Hall honor thrills B-52's singer
The Thomas Murphy Ballroom of the Georgia World Congress Center in Atlanta was turned into a love shack Saturday night as family, friends and fans of the B-52's cheered and applauded the band's induction into the Georgia Music Hall of Fame.
Lt. Gov. Mark Taylor inducted Cindy Wilson, Fred Schneider, Kate Pierson and Keith Strickland into the group category at the start of the show, just moments after they performed three of their biggest hits: Love Shack, Roam (Around the World) and Rock Lobster.
"It's overwhelming," Miss Wilson said after the show. "This is a very, very special time in my life. I've having such a wonderful time. I've got my family and friends surrounding me. It's a great moment in my life to be part of the Hall of Fame."
Also inducted into the Macon hall during the evening were Grand Ole Opry star Trisha Yearwood in the performer category, Grammy Awards executive Michael Greene in the nonperformer category and guitarist Little Jimmy Dempsey in the posthumous category. (Just for the record, I only missed Little Jimmy in my four picks a couple of weeks ago).
Augustan Allison Jones, a senior at Davidson Fine Arts Magnet School, drew a standing ovation with her emotional rendition of Summertime from the movie/Broadway show Porgy & Bess. She was one of two talent search winners this year.
During her acceptance speech, Miss Wilson remembered her brother and original B-52's member Ricky Wilson, who died of AIDS on Oct. 12, 1985.
"We love you. The award's for you too," she said.
After the show Miss Wilson told me: "Oh, Ricky's spirit is everywhere. He was there (onstage), absolutely."
Mr. Wilson died shortly after working on the group's 1986 release,Bouncing Off the Satellites. The group was so distraught that its members went into seclusion, returning in 1989 with their most commercially successful album Cosmic Thing.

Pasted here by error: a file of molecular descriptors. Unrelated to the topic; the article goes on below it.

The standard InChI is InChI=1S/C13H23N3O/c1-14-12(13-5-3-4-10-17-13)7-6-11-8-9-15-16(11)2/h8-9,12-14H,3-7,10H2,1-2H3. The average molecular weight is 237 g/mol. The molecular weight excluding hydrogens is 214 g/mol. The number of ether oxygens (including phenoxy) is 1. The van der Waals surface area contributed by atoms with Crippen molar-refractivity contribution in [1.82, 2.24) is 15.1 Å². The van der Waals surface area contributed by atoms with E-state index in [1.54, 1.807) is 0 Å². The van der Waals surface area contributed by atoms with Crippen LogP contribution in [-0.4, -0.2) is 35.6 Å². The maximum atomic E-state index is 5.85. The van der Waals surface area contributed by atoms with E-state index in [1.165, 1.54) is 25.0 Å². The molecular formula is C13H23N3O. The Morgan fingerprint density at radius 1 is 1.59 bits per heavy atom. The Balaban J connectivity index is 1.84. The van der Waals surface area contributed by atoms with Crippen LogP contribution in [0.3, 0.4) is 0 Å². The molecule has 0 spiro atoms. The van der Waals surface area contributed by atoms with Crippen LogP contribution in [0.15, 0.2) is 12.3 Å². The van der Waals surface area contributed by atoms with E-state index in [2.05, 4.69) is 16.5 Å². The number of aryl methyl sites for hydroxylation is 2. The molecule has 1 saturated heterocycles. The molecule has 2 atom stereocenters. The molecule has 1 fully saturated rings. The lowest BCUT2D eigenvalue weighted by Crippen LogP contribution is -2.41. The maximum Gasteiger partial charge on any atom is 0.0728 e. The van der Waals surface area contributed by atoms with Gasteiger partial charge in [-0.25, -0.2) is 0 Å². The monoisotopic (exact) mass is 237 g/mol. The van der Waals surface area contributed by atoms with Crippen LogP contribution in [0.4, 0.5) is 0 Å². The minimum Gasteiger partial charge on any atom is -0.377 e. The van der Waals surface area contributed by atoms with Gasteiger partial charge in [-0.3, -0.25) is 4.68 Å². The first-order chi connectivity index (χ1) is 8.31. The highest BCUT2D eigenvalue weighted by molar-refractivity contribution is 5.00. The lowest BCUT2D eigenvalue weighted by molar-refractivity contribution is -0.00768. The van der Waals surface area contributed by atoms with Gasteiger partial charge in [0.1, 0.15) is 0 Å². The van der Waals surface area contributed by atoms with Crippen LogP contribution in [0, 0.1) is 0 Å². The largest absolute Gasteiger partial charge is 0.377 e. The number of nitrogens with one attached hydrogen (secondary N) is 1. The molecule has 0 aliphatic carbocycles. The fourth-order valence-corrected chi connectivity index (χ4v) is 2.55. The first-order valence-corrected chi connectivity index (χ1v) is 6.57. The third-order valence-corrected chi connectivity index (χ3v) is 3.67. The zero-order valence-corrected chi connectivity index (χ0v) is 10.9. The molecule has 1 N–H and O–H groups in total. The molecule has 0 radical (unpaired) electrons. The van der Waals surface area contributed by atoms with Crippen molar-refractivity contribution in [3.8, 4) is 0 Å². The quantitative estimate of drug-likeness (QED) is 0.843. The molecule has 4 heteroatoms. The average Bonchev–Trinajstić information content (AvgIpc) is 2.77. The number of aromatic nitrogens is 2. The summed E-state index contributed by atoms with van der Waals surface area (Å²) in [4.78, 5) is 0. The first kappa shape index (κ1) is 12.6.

The B-52's (named after the sky-high wigs worn by Miss Wilson and Miss Pierson) came together one night in Athens, Ga., after some drinks at the Hunan Chinese restaurant. They moved the party to the house of a friend, Owen Scott, and started jamming and singing together. That led to the group's performance on Valentine's Day 1977 at a party in a house on North Milledge Avenue, across from the Taco Stand.
Two years later they were signed by Warner Bros. Records and became the first of the big rock bands to come out of Athens, paving the way for R.E.M., Widespread Panic and others.
Mr. Strickland and the Wilsons had grown up in Athens, while Mr. Schneider and Miss Pierson had moved to Athens from New York.
Miss Wilson told me that she was influenced by country music while growing up, and by Petula Clark, Lulu, the Rolling Stones, Marvin Gaye, the Dave Clark Five, the Beatles and the Mamas and the Papas.
"I think I have a kind of country voice in a way," she said. "I liked the classic country like Patsy Cline and Loretta Lynn. Cosmic Thing was a nostalgic kind of Southern album; not quite country, but it definitely has country influence."
So, why hasn't she tried solo recording in Nashville?
"There's so many people trying to do that," she said. "I'd just be another one trying."
Miss Wilson left the group amicably for a rest in 1990 but returned with the group's 1998 album Time Capsule: Songs for a Future Generation.
"We're still playing around," she said. "We played a couple of months this summer, here and there. We have a wide audience at our shows - from kids up to the older crowd. It's an interesting audience."
Miss Wilson now lives in Atlanta with her husband and two children. The other three group members live in New York state.
With a broad smile, Miss Wilson told me she was happy to be performing to a home-state crowd at the start of the Georgia Music Hall of Fame awards show.
"It's a multicultural event," she added of the evening's mix of country, pop and blues, "with different styles, but I think everyone was rooting for us."
The B-52's will not attend the annual dance party of B-52's fans, but there will be a lot of fun at the "Party Out of Bounds 6," which starts at 9 p.m. Saturday, Oct. 21, at Boneshakers, 433 E. Hancock Ave. in Athens. Admission is $5, with proceeds benefiting the AIDS Coalition of Northeast Georgia.
There will be a disc jockey playing B-52's recordings, B-52's videos and band-donated memorabilia for sale. Check out the Web site www.theB52s.com for more information.
OOOPS! ONE EXTRA YEAR: An eagle-eyed reader spotted that I added a year onto Gov. Jimmie Davis' age last week. The former Louisiana governor, who wrote You Are My Sunshine, turned 101, not 102, on Sept. 11. Roy "Pop" Lewis turns 95 today, and Ray Charles turns 70 on Saturday. Both are Georgia Music Hall of Famers.
Don Rhodes has written about country music for 29 years. He can be reached at (706) 823-3214 or at firstname.lastname@example.org.